Earlier this year a new draft EU law was announced that, when adopted, will have a major impact on business and the technology sector in particular.
The draft law is a new General Data Protection Regulation (Regulation) that will repeal and replace the current Data Protection Directive 1995 (Directive) that was implemented in the UK by the Data Protection Act 1998. The new law has hit the headlines not only because of its implications for business but also because the fines for breach will be significantly greater than at present – up to a staggering two percent of annual worldwide turnover for international businesses.
The world has changed dramatically since the Directive was first introduced. When the Directive was implemented, the internet was in its infancy and few could imagine the explosion in data that has occurred since. An updated law to address the challenges of the current 'big data' age has been sorely needed, not least to address the challenge of data security, which has become one of today's key business risks. So, what are the draft Regulation's main aims and what will they mean for businesses – and, in particular, technology businesses?
One regulation, one single set of data laws?
One of the most important aims of the draft Regulation is to promote greater harmonisation of data protection laws across the EU. A key problem with the Directive is that it has not been consistently implemented across the EU member states. There remain significant differences in national law – not least in the meaning of 'consent' for data processing.
The draft Regulation will promote greater harmonisation because, when adopted, it will have 'direct effect'. This means that the Regulation will apply directly in all EU member states without having to be implemented by a local law in each jurisdiction. The harmonisation will still not be complete as there remain important exceptions relating to such matters as criminal justice and enforcement. However, overall the use of a Regulation will be warmly welcomed by international businesses.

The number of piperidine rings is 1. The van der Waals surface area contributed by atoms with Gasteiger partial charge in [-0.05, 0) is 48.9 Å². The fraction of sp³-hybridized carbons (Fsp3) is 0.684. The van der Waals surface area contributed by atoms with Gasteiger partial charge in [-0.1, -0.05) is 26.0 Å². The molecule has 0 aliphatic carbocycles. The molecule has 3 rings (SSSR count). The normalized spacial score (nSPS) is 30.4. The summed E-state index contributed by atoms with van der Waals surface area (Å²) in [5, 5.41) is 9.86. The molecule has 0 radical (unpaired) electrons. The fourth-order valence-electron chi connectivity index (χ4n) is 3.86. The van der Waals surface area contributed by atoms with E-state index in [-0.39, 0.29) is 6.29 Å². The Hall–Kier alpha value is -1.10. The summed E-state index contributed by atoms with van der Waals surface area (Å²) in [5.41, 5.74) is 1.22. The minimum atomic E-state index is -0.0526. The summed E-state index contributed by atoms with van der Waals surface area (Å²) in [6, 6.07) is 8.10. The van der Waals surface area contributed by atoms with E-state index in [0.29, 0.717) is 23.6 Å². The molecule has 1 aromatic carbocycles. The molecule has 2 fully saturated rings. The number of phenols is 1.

Another welcome development is that the draft Regulation introduces the concept of a single data protection regulator for businesses processing personal data across the EU. This will help make managing data protection compliance across the EU much simpler. Instead of having to deal with each data protection regulator in each EU member state, international businesses will only have to deal with the data protection regulator in the country in which they have their main establishment.
Steeper fines and mandatory data protection officers
The parts of the draft Regulation that have attracted the most press attention have been those dealing with sanctions for regulatory breach.
Although each EU member state will retain its control over the particular rules for sanction and enforcement in its jurisdiction, the draft Regulation provides for maximum fines to run up to two percent of an enterprise's annual worldwide turnover. The draft Regulation also introduces a mandatory requirement for all public authorities and all businesses employing more than 250 employees to appoint a data protection officer.
Who will the draft regulation affect?
The draft Regulation shall apply not only to establishments based in the EU. Controversially, its provisions state that it shall also apply to establishments based outside the EU that either offer goods or services to individuals in the EU or monitor their behaviour. As such, the draft Regulation aims significantly to extend the reach of EU data protection law.